We regularly got to the end of day with around 20% left in the tank, with our usage including a couple of hours of Spotify streaming, another two hours of video, a range of social messaging, an hour or two of gaming and a smattering of emails, web browsing and camera use throughout the day.

With more reserved use, it’s possible to get a day and a half from the Galaxy S10 before you have to considering finding a charger.


Running the battery test, where we play a 90 minute full HD video with the screen at full brightness and accounts syncing over Wi-Fi in the background, the Galaxy S10 lost just 11%.

That’s the same result as the iPhone XS, and a marked improvement over the Galaxy S9 which dropped 17% in the same test. It means you’ll be able to knock back a couple of movies on the S10 and still have plenty of juice left in the tank.

The Galaxy S10 supports wireless charging, like the previous generation, but Samsung has added a new feature here too. It’s called Wireless PowerShare and allows you to use the Galaxy S10 as a wireless charging mat for your other wirelessly charging devices.

Any device which supports the Qi wireless charging standard can be charged by being placed on the rear of the S10, including the new Samsung Galaxy Buds as well as the most recent iPhones.

Charging speeds are slow, but if your friend is in desperate need of some power and there’s no charger in sight, you could potentially become even more popular.

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The Galaxy S10 is a deserved 10th anniversary phone for Samsung and its storied S series. Its new display type lays out more pixels across less body, the phone has a triple-lens camera so you can now take ultra-wide photos, and inside you’ll find a bigger battery surrounded by beefier specs.

You’ll like all of these powerful features, while your friends will like the new Wireless PowerShare perk – it helps them out more than you. The S10 marks an anniversary, but it also marks something a bit different among smartphones. It disrupts the sameness of smartphones just enough to become a tempting upgrade.

But the real winner this upgrade cycle is the Galaxy S10 Plus – if you can handle the price and its lager 6.4-inch screen size. It’s an easy choice for us if you’re deciding between the two. The Galaxy S10 is too expensive (and got the largest price hike this year among Samsung’s new phones) not to consider the ultimate upgrade. And, if the price of either Samsung phone is giving you second thoughts, this is where the cheaper Galaxy S10e plays an important role.

The Samsung Galaxy S10 is for a very particular person. It’s a great smartphone, but it’s for someone who wants the 6.1-inch display, telephoto lens and curved edges. The 5.8-inch Samsung Galaxy S10E skips the telephoto camera and has a flat screen. We find the 6.4-inch Samsung Galaxy S10 Plus to be better with its bigger battery and larger screen, but it is more expensive (but not so much more that it should turn you off).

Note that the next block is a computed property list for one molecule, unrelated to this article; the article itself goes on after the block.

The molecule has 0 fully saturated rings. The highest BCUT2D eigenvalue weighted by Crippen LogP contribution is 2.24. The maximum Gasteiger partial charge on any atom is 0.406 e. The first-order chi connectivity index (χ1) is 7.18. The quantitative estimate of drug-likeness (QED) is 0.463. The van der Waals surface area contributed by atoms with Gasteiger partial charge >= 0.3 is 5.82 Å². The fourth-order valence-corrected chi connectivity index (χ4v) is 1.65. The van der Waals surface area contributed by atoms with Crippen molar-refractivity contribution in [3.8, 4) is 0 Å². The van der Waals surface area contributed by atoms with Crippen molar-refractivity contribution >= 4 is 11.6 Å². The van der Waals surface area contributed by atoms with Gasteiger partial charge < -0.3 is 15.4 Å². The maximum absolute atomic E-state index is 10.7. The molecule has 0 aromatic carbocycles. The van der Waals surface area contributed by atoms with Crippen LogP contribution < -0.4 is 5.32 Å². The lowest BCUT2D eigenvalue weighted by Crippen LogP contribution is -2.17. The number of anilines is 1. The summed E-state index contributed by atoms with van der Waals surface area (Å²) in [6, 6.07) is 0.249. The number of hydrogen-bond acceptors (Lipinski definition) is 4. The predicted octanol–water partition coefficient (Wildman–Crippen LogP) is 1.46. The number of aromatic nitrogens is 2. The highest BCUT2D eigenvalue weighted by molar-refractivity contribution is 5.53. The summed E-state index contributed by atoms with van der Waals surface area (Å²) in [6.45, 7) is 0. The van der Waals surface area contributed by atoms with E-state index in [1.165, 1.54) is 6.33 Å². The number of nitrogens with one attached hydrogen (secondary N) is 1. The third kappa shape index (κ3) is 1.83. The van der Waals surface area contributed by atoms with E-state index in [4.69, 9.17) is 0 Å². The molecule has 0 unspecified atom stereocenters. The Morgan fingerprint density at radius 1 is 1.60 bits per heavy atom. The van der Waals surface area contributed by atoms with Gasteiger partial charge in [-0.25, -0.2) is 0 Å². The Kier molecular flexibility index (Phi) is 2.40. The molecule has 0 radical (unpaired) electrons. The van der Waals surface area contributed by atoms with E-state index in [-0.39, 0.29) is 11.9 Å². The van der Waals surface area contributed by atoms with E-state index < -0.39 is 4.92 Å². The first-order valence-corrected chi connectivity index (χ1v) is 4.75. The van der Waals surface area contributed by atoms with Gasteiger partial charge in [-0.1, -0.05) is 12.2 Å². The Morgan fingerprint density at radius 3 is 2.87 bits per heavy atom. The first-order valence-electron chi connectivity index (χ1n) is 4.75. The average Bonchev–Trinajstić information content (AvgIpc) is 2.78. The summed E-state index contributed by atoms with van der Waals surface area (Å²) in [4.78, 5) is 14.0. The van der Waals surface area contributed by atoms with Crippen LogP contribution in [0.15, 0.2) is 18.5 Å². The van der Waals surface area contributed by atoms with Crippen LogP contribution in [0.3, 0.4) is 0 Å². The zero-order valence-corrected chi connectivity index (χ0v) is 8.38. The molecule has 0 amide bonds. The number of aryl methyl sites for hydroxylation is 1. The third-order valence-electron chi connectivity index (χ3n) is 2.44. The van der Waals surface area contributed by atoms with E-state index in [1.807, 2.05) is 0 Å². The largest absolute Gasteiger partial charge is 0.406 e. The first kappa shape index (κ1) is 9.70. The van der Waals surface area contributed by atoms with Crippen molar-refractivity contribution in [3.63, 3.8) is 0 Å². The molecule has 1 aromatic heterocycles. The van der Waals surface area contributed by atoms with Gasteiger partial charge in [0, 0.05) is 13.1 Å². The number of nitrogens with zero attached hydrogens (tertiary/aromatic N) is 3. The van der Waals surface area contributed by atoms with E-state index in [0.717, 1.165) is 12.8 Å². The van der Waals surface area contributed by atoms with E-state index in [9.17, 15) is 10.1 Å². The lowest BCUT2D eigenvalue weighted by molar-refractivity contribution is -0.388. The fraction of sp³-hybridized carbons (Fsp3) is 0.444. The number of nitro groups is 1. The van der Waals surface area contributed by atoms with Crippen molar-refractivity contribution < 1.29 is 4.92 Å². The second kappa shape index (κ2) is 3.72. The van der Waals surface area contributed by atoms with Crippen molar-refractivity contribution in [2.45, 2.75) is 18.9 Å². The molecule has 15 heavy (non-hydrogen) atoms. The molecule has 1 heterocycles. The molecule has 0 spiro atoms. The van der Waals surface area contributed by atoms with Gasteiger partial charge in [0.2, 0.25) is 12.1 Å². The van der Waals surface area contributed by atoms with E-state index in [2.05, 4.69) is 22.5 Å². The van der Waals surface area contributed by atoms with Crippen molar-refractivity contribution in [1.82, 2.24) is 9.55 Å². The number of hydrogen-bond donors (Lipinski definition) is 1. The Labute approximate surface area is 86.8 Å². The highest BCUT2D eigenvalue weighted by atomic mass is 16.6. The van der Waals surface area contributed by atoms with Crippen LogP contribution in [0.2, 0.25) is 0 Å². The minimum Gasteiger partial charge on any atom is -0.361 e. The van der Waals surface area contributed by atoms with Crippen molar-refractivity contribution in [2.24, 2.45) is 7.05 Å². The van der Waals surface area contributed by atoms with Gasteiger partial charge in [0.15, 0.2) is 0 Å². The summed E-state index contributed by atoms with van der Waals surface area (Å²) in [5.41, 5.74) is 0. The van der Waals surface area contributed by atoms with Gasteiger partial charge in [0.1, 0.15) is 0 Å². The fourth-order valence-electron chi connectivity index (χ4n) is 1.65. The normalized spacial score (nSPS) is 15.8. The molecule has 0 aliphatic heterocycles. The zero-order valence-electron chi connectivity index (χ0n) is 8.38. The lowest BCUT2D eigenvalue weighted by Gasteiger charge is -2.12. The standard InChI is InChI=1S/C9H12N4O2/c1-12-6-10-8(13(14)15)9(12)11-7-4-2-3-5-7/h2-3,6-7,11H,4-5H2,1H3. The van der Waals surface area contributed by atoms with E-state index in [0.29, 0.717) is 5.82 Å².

The S10 falls in the middle of two convincing Samsung S10 variants: a larger and by-in-large better phone, and a smaller, more affordable option. It’s a tougher sell in 2019, even though it has the superb features and the proper S10 name.

This phone isn’t for everyone, even people upgrading from older Samsung S phones. Luckily for Samsung, the alternatives we’re recommending you check out in its palce are two great S10 variants.

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Samsung Galaxy Mega

The 6.3 inch mega-sized HD Super Clear LCD screen is a feast for your eyes when viewing photos and videos. You'll be especially amazed by the screen size when multi-tasking on the go.
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9.5Expert Score
An immersive Cinematic Infinity Display, Pro-grade Camera and Wireless PowerShare The next generation is here Ultrasonic in-display fingerprint ID protects and unlocks with the first touch Pro-grade Camera effortlessly captures epic, pro-quality images of the world as you see it Intelligently accesses power by learning how and when you use your phone
  • High screen-to-body ratio
  • In-screen fingerprint sensor
  • Wireless PowerShare perk
  • Stunning price hike
  • S10e and S10 Plus are better
  • Great camera, but not the best

Additional information

Specification: Samsung Galaxy S10


Flamingo Pink, Prism Black, Prism Blue, Prism White

Operating System

Android Pie 9.0


Qualcomm Snapdragon 845


Octa-core (2×2.7 GHz Mongoose M4 & 2×2.3 GHz Cortex-A75 & 4×1.9 GHz Cortex-A55) – EMEA
Octa-core (1×2.8 GHz Kryo 485 & 3×2.4 GHz Kryo 485 & 4×1.7 GHz Kryo 485) – USA/LATAM, China


Mali-G76 MP12 – EMEA
Adreno 640 – USA/LATAM – China

Storage (ROM)

128GB, 256GB, 512GB

RAM Memory



6.1", AMOLED, Corning Gorilla Glass 6

Display Resolution

19:9 ratio, 3040 x 1440 pixels, 550 ppi

Always-On Display Mode


Front Camera

10 MP, 1080p@30fps, 2160p@60fps, 26 mm, AF, Dual Pixel PDAF, Dual Video Call, f/1.9, Face Recognition, HDR, OIS, Selfie Timer

Rear Camera

1080p@240fps, 12 MP f/1.5-2.4, 12 MP, f/1.5-2.4, 26mm (wide), 12 MP, f/2.4, 52mm (telephoto), 16 MP, f/2.2, 12mm (ultrawide), 2160p@60fps, 720p@960fps, Background blurring, Burst mode, Dual Camera, Dual Pixel, Dual pixel autofocus, Dual Pixel PDAF, Face recognition, HDR imaging, LED flash, Low light enhancement, OIS, Optical image stabilizer, Panorama mode


1080p@240fps, 2160p@60fps, 720p@960fps, Dual Video, HDR

Face Unlock


Fingerprint Unlock

Ultrasonic Under Display Fingerprint Scanner




Fast battery charging 15W, Fast wireless charging 15W, Reverse wireless charging 9W, USB Type-C

SIM Size


Dual SIM



2.4G WiFi, 5G WiFi, Bluetooth 5.0, GPS, Hotspot, LTE, NFC, WiFi Direct, WiFi Display


Height: 149.9mm (5.9");
Width: 70.4mm (2.77");
Thickness: 7.8mm (0.31");
Weight: 157g (5.54oz);


Accelerometer, Barometer, Compass, Fingerprint, Gyro, Heart rate, Iris scanner, Proximity sensor, SpO2, Vibration motor

Memory Card Slot

microSD, up to 512 GB (uses SIM 2 slot)


Videos: Samsung Galaxy S10

Samsung Galaxy S10 Videos